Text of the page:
The "other" is not what it used to be. We live in a time when it is ubiquitous, whether in voyeuristic TV shows about "embarrassing bodies" or documentaries about sexual exhibitionists or conjoined twins. Nevertheless, Arbus's black-and-white portraits – particularly of those with mental disabilities or physical abnormalities – retain their power to unsettle and disturb. Here, whatever her intention, the cruel often seems to outweigh the tender. What's more, her portraits always send us back to Arbus: to her need to not just photograph but befriend her subjects; her seemingly insatiable fascination with the unusual; her often fragile state of mind. (She killed herself for reasons that remain mysterious.)

Later this year a new biography, entitled Diane Arbus: An Emergency in Slow Motion, will be published. The author is William Todd Schultz, a professor of psychology at Pacific University, who specialises in what he calls "psychobiography". Once again, as with Patricia Bosworth's celebrated book about the photographer, it is the life – and mind – of the artist that is being probed in an attempt to shed some light on the photographs. For his research, Schultz spoke at length to Arbus's therapist. This, I would hazard, did not go down well with the famously controlling Arbus estate who, as Schultz put it recently, "seem to have this idea, which I disagree with, that any attempt to interpret the art diminishes the art".

Yet with Arbus, as with Nan Goldin, the life and the art are inextricably intertwined. Of late though, Arbus's identification with her subjects has been interpreted not, as Sontag insists, as a kind of prurient voyeurism, but as a way of understanding the world and shedding new light on its fringes. "To cast Arbus in the role of a tragic figure who identified with 'freaks' is to trivialise her accomplishment," Sandra S Philips, curator of photography at the Museum of Modern Art in San Francisco, told the Smithsonian magazine in 2004. "She was a great humanist photographer who was at the forefront of a new kind of photographic art."

I would agree with the latter half of that sentence while disagreeing with the former. Arbus, as the great American critic and curator John Szarkowski recognised when he first showed her work in his New Documents group exhibition at Moma in New York in 1967, was certainly a trailblazer of a new photographic aesthetic, by turns raw and unflinching, disturbing and illuminating. But a humanist? Only if your view of humanity is essentially pessimistic and tinged with neurotic narcissism.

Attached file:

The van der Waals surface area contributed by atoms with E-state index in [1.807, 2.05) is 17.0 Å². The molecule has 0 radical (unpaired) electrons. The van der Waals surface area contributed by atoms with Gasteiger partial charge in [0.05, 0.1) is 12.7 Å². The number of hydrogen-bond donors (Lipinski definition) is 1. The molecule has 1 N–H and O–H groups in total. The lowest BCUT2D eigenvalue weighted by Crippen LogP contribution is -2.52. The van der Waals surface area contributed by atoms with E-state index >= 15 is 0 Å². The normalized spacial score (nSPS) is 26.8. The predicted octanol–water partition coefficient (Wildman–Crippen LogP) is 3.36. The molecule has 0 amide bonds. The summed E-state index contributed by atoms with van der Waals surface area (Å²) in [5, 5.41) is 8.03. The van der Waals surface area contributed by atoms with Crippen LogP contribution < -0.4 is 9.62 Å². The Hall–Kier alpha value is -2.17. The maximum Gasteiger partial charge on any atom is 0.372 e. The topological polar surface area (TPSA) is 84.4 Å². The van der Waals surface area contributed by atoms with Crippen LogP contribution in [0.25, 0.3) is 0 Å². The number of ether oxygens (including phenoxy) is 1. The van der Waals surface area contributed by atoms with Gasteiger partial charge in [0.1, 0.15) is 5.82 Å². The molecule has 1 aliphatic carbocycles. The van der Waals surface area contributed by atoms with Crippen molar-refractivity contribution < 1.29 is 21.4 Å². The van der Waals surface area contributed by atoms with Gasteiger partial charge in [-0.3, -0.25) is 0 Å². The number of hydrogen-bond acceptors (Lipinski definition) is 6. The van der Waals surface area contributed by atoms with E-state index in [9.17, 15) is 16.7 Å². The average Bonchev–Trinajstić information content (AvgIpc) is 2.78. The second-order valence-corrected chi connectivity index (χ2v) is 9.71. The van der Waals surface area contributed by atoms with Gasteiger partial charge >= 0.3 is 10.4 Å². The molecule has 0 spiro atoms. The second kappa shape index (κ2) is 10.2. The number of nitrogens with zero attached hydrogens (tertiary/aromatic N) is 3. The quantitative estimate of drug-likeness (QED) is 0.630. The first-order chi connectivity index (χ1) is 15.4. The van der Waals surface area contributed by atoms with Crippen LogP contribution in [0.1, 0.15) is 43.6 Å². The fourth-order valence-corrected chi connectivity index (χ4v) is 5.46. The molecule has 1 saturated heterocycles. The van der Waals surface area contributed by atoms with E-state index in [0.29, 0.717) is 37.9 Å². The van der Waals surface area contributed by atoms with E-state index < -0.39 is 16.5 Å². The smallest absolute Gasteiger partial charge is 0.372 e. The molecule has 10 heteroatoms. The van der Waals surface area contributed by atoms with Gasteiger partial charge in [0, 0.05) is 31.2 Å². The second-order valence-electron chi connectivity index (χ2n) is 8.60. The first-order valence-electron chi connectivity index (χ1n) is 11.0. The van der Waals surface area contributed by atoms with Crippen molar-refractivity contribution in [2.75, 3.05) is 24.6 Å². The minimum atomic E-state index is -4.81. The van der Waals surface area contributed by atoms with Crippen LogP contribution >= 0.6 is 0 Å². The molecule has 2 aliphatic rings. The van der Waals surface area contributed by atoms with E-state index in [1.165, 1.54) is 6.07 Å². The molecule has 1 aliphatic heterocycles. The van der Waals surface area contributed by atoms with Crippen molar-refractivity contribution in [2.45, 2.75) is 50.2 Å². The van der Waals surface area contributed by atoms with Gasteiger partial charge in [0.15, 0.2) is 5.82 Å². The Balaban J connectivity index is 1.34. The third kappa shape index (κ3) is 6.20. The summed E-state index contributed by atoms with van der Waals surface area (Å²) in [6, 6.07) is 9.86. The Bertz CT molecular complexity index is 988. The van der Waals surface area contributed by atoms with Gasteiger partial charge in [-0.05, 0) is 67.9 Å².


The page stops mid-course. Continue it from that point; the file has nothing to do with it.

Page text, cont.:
Arbus may have felt an enormous empathy with the people she photographed, but she was not one of them, however much she identified with their outsider status. She had her own troubles, but they were of a different order. The work she left behind remains powerful not just because of its dark formal beauty or its stark vision, but because it asks questions of the viewer about the limits of looking, about the vicariousness and predatory nature of photography, and about our complicity in all of this.

When we look at an Arbus photograph, we cannot help feeling that we are intruders or voyeurs, even though her subjects are tied to a time and place that has all but vanished. A sense of complicity – hers and ours – lies at the very heart of her power. Her images hold us in their sway even when our better instincts tell us to look away. Perhaps her greatest gift is that she understood that conflict instinctively, and did more than anyone to exploit it artistically.

Now see this

In 2002 and 2003, photographer Ken Griffiths travelled extensively in what is known as Welsh Patagonia. In doing so, he was following in the footsteps of Welsh pioneers who journeyed into the interior of Patagonia as far as the Andes, which border Chile. His photographic record includes landscapes, cityscapes and portraits, all of which attest to the beautiful otherness of the region, and a selection is showing at London's Michael Hoppen Gallery until 20 August.

• Sean O'Hagan is the 2011 winner of the Royal Photographic Society's J Dudley Johnston award. The award recognises achievement in the field of photographic criticism